So Proud of Our Garrusy Cat!

We were able to trim Garrus’ nails ourselves today with a towel over his face, a stress reducer to calm him, and patience! (He normally gets his nails trimmed at the vet’s office.) The stress reducer also made him more chilled out and affectionate (!) so he forgave us quickly and repeatedly asked for visits from both of us. He even started talking outside my office door when I was trying to do schoolwork, at which point I took a break and he came in for a desk visit. We were able to pick him up and have lap time with him – and he even purred in my lap! Such huge progress for our Gentleman Cat!

I may have RBF but I am secretly purring.

Desk Buddies

Aaron recently bought me larger monitors for my computer – highly useful for grad school – but the cats apparently think my desk is even more irresistible. Now all three regularly stop by for desk visits.

Garrus can be very persuasive when asking for desk visits. Thank goodness he is a Gentleman Cat.
Mau rarely visited my office before but recently that changed. Once he saw Garrus up there, he made himself at home!
Mau decided to ponder cat things while up on my desk.
Charlie did get up on my desk but after chasing the cursor on my screen, I asked him to get down. He gave me this face afterward.
Charlie likes to trot into my office and ask for pets around 4 or 4:30 in the afternoon. He flirts like this on the window seat to get my attention.

Desk Visits

Garrus has always been reserved but he has been slowly becoming more affectionate. Being on Zylkene has noticeably helped him be more relaxed, faff about less and actually eat at meal times, and regularly ask for pets. He’s not accustomed to being picked up or held much, though, so we will continue to work on that.

Lately, Garrus started jumping onto Aaron’s Mac desk in his office and recently started to do the same on my desk more often as well. At first, he was more interested in sniffing the monitors and investigating everything on the desk. When he turned his attention to either Aaron or me, he seemed like he didn’t know what to do. (Charlie and Mau, by contrast, know exactly how to ask for pets and can be most persuasive about it.) We talk to him and offer him scritches, and if he is in the way (e.g. standing in front of the monitor we are working on), we can ask him to move and he does. He doesn’t knock items off the desk either.

“Excuse me, I would like attention please.”

“Pardon me, madam. Would you please take a break from reading your library book to give me scritches? I would most appreciate it.” After giving me this look, he softly bunted my chin and he received a smooch on his head in return. [please excuse the messy desk]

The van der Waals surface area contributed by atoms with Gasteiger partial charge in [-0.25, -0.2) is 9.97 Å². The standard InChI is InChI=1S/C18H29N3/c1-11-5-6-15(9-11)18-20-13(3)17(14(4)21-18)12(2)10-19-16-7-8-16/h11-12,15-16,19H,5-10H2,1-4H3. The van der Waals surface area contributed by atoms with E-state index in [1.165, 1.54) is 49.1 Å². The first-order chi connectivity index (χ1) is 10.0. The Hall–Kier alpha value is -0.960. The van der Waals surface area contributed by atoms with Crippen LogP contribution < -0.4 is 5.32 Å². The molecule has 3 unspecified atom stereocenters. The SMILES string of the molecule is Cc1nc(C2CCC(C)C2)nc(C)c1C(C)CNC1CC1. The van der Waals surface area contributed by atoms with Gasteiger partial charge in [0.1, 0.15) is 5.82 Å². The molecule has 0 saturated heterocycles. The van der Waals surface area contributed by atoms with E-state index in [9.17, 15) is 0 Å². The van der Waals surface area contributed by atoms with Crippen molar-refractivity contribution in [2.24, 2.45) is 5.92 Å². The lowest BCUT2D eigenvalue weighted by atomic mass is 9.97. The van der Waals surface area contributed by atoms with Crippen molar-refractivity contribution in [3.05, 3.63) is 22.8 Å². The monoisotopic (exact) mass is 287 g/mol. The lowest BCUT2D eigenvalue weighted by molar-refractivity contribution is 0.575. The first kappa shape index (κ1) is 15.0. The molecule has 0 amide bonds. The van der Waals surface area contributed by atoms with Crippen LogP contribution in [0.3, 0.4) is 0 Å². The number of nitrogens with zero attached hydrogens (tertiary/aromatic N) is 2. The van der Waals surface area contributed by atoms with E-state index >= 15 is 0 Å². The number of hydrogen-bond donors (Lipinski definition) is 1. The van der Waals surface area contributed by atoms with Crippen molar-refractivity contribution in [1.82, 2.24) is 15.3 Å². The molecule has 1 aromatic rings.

Often, when Garrus comes over for desk visits, Charlie trots into my office squeaking and flops onto the window seat for his own visit. Then I have to ensure both kitties get enough attention! It’s a demanding job to be sure.

Look at this purr monster!

I believe that Charlie is a happy little boy. I mean, look at that face!

Do your cats demand desk visits? Do they demand visits in other locales in your home? Do they get obnoxious about it or are they polite? Please share in the comments!

Toothless King of the House

It’s hard to believe that Mau has been with us for two months now. When we brought him home in late June, he was timid and certainly not feeling his best given the advanced state of her periodontal disease. In the Pflugerville Animal Shelter, prior to his transfer to Austin Pets Alive! and foster care, he was withdrawn, gaunt, not eating much, and spending most of his time in a plastic bin in his cat condo.

He just looked so sad, stressed out, and in need of serious TLC. Although volunteers regularly loved on him and brushed him, his coat was in a sorry state because he did not groom himself very well.

We breathed a huge sigh of relief when Mau started eating wet food and ate with relish! Because he was underweight, we gave him additional small meals. What does it say about our house that two out of three cats need to eat like Hobbits in order to get to a healthy weight?

When Aaron and I spent time with him, we were nevertheless struck by how sweet he was. With photos like this, it was quite apparent that we had a most handsome boy on our hands too.

One month later, he showed us how much he loved human company and that he was thoroughly down with snuggles. Lap time is an imperative!

After he had his long-awaited and much-needed dental surgery, he started to blossom. While sick, he demonstrated little interest in playing (understandable) but once he started feeling better, we caught him batting crinkle balls and springs around the house. He hopped into boxes and raced up the cat tree, unceremoniously unseating Charlie from his favorite platform.

Our evenings are MC’d by this lovey boy. Isn’t he cute? He greets us with an enthusiastic  and demanding “MEH!” and purrs when he receives the attention he wants. And he’s charmingly fluffy too!

Playing vs Fighting

Feline housemates, just like human housemates, may not always get along. Depending on the cats involved, they may actually fight or simply ignore one another. Other cats like to play and tussle with one another, and that can sometimes look like they’re fighting.

Photo courtesy of Petcha

How do you tell the difference between tussling and actual fighting? Here are a few things to look for:

  1. Body language. When cats prepare to fight, they will adopt a defensive stance, curve their spine, bristle their fur, and flatten their ears. A big bottle-brush tail lashing back and forth is another indication of escalating aggression. By contrast, play cats will generally have calm, forward ears (sometimes they may flick back but are not flattened down) and won’t not have bristly fur or look like a classic Halloween scaredy cat.
  2. Position. Playing cats generally have looser positions as they tumble. Sometimes they put a paw around the head or go after the belly area (playing may look rough), but note that they take turns. Fighting cats square off against each other, attempt to intimidate each other with posturing and loud vocalizations, and strike only when necessary.